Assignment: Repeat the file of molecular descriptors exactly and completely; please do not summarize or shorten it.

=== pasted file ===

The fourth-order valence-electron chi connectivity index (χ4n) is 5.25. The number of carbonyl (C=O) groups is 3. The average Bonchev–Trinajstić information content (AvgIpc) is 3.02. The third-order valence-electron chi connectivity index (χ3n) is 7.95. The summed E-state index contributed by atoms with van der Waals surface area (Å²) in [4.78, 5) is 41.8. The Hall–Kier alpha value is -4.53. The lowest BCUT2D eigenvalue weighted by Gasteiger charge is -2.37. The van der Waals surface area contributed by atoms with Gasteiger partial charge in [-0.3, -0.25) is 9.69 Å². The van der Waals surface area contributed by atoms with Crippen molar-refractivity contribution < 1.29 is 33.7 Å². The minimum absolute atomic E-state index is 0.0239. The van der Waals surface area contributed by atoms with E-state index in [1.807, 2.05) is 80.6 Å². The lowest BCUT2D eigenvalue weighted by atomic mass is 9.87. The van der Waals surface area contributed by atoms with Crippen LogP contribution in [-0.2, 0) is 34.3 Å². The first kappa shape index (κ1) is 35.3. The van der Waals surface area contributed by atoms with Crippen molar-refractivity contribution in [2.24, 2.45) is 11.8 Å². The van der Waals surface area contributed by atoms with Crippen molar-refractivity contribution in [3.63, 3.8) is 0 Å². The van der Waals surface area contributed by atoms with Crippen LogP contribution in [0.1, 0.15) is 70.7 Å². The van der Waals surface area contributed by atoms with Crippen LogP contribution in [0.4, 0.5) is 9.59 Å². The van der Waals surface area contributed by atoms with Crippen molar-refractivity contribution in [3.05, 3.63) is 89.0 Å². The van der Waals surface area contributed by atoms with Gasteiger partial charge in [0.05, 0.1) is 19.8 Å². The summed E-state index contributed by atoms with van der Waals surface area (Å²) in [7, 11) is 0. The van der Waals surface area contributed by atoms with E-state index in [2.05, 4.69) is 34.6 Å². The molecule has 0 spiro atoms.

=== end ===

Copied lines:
The fourth-order valence-electron chi connectivity index (χ4n) is 5.25. The number of carbonyl (C=O) groups is 3. The average Bonchev–Trinajstić information content (AvgIpc) is 3.02. The third-order valence-electron chi connectivity index (χ3n) is 7.95. The summed E-state index contributed by atoms with van der Waals surface area (Å²) in [4.78, 5) is 41.8. The Hall–Kier alpha value is -4.53. The lowest BCUT2D eigenvalue weighted by Gasteiger charge is -2.37. The van der Waals surface area contributed by atoms with Gasteiger partial charge in [-0.3, -0.25) is 9.69 Å². The van der Waals surface area contributed by atoms with Crippen molar-refractivity contribution < 1.29 is 33.7 Å². The minimum absolute atomic E-state index is 0.0239. The van der Waals surface area contributed by atoms with E-state index in [1.807, 2.05) is 80.6 Å². The lowest BCUT2D eigenvalue weighted by atomic mass is 9.87. The van der Waals surface area contributed by atoms with Crippen LogP contribution in [-0.2, 0) is 34.3 Å². The first kappa shape index (κ1) is 35.3. The van der Waals surface area contributed by atoms with Crippen molar-refractivity contribution in [2.24, 2.45) is 11.8 Å². The van der Waals surface area contributed by atoms with Crippen molar-refractivity contribution in [3.63, 3.8) is 0 Å². The van der Waals surface area contributed by atoms with Crippen LogP contribution in [0.1, 0.15) is 70.7 Å². The van der Waals surface area contributed by atoms with Crippen LogP contribution in [0.4, 0.5) is 9.59 Å². The van der Waals surface area contributed by atoms with Crippen molar-refractivity contribution in [3.05, 3.63) is 89.0 Å². The van der Waals surface area contributed by atoms with Gasteiger partial charge in [0.05, 0.1) is 19.8 Å². The summed E-state index contributed by atoms with van der Waals surface area (Å²) in [7, 11) is 0. The van der Waals surface area contributed by atoms with E-state index in [2.05, 4.69) is 34.6 Å². The molecule has 0 spiro atoms.